After creating your configuration file to your liking, log in as your non-root bitcoin user (from root: login -f username) and store the bitcoin.conf file in the user's ~/.bitcoin/ directory (mkdir ~/.bitcoin/ if it doesn't exist yet). Then test by just running bitcoind; there's not much output, but you can open another terminal and run tail -F ~/.bitcoin/*log for a barrage of information. Ctrl-C to abort so you can try with different settings; then, when you're done testing, put it in your crontab:

crontab -e # to start editing your crontab file

then, enter a line like this:

@reboot /usr/bin/bitcoind

Then save & exit to store the new crontab file. That @reboot line will start bitcoind under your user at every reboot.

If you don't want to reboot yet, put bitcoind to your background:

bitcoind &

Then you can log out and it will keep running nicely in the background, until you reboot at which point the crontab line kicks in and starts it again.

Logfiles described at https://en.bitcoin.it/wiki/Data_directory#Files are all in ~/.bitcoin/.

Monitoring can be done in various ways - I think the easiest would be to add another crontab line that checks whether it's still running and if not just start it again:

crontab -e

Add line:

* * * * * (pgrep bitcoind > /dev/null) || /usr/bin/bitcoind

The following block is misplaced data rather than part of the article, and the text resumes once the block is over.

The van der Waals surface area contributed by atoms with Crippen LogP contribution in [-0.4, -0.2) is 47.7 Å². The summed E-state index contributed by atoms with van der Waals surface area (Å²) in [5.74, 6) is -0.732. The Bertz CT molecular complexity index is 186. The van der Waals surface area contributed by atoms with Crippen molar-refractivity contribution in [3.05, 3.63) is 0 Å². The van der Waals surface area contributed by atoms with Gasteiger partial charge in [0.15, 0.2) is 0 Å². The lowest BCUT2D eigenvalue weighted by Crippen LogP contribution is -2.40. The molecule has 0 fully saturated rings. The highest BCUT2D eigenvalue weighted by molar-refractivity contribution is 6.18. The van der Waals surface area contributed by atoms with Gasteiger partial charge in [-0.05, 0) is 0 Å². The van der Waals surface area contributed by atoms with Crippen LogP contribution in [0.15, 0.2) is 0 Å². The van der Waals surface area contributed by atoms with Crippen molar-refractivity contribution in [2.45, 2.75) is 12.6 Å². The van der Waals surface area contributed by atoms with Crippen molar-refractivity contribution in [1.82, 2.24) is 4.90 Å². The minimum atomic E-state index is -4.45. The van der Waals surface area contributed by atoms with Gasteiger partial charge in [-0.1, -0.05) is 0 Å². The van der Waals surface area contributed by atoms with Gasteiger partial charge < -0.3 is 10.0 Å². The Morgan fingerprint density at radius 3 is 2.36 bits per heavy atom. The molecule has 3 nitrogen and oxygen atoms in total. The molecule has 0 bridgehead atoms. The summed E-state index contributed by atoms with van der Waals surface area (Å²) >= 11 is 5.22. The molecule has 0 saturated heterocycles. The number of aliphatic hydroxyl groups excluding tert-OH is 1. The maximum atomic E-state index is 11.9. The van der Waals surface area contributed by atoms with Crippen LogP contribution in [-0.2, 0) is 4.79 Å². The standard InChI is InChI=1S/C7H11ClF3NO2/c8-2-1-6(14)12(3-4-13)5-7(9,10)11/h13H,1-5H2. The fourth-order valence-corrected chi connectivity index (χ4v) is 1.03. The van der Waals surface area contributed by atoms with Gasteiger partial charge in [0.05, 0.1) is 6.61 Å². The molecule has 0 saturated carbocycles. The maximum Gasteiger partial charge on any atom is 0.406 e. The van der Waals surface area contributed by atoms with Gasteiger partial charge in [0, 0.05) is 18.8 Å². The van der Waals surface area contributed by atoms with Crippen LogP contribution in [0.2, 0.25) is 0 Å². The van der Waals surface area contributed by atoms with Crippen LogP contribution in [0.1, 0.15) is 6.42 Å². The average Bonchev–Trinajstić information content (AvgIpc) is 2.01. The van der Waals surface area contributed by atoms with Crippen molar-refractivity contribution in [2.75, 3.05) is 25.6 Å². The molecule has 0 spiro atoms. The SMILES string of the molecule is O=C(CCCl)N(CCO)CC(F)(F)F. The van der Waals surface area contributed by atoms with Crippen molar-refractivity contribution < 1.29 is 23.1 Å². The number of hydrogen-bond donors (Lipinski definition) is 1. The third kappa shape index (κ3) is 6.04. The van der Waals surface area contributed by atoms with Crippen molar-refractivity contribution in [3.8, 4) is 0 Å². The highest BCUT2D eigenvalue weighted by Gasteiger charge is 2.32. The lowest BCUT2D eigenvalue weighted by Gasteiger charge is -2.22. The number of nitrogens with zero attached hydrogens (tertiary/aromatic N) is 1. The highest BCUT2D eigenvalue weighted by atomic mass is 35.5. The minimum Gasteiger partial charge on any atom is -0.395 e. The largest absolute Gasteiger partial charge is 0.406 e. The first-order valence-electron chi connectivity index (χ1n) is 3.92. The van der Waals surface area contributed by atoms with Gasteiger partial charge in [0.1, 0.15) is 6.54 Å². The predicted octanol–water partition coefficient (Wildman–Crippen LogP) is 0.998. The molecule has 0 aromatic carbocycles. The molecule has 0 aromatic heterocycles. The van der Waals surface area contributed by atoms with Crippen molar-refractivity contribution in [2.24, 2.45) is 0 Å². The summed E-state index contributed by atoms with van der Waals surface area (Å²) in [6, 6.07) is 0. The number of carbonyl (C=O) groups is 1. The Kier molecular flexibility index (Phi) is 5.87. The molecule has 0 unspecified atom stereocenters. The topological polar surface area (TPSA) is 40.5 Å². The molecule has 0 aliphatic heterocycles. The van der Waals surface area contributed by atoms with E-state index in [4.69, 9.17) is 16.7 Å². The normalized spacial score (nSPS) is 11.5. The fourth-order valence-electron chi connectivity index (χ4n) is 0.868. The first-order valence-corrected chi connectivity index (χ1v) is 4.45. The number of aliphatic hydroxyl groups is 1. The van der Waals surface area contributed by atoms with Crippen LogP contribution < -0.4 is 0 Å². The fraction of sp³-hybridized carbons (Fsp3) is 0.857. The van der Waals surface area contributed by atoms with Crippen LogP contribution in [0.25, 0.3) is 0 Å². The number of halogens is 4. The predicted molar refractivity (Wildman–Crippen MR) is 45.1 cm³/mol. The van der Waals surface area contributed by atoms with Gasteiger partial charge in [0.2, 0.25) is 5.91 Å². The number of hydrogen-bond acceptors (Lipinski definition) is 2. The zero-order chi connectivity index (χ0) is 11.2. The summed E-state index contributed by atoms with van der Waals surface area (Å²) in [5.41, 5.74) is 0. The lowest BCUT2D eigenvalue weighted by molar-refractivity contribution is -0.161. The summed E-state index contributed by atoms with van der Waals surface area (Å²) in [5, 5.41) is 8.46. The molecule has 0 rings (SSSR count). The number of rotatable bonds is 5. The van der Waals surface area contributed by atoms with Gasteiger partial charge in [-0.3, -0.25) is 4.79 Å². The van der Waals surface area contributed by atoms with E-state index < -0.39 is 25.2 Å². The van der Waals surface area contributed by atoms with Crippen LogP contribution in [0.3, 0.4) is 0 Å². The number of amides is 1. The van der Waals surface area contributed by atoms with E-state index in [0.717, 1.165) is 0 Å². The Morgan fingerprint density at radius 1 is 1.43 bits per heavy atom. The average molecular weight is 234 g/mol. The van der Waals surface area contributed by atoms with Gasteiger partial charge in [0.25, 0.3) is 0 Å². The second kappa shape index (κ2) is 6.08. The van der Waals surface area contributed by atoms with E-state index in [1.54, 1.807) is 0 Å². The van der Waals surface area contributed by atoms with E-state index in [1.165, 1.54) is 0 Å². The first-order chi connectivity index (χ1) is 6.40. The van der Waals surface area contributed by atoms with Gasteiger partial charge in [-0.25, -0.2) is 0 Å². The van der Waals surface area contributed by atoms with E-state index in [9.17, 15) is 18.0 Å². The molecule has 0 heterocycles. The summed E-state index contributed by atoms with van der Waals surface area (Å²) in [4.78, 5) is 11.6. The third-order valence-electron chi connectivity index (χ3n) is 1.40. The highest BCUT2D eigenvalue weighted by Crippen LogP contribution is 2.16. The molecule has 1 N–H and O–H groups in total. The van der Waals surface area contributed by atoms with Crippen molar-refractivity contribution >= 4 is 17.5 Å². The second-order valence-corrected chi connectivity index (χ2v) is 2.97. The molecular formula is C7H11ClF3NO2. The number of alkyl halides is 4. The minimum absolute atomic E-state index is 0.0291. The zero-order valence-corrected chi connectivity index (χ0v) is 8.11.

This checks every minute (of every hour of every day of the month of every month & and every day of the week) whether there still is a process running named bitcoind, routes the output to /dev/null so it doesn't send you a mail when it does, and then starts bitcoind if it didn't find it. The cron daemon will send the bitcoin user error mails if something goes wrong.

You can stop bitcoind when it's running in the background with pkill bitcoind or bitcoind stop.

bitcoind usage : API calls

Whoops. I was amiss to omit this part; it is more or less the most important part .. To get information from bitcoind, you can use its API commands described at https://en.bitcoin.it/wiki/Original_Bitcoin_client/API_Calls_list . I think the most important ones are the following:

bitcoind help # show all API commands - note! this is different from bitcoind --help
bitcoind help <API command> # show more help about an API command
bitcoind getinfo # get bitcoind status    
bitcoind getbalance [account name] # show total balance or account's balance if name is supplied    
bitcoind listaccounts # list all accounts (labels with addresses) + balance currently in bitcoind
bitcoind getnewaddress <name> # set up an account with a new bitcoin address
bitcoind getaddressesbyaccount <name> # get bitcoin address for account named <name>
bitcoind validateaddress <address> # validate bitcoin address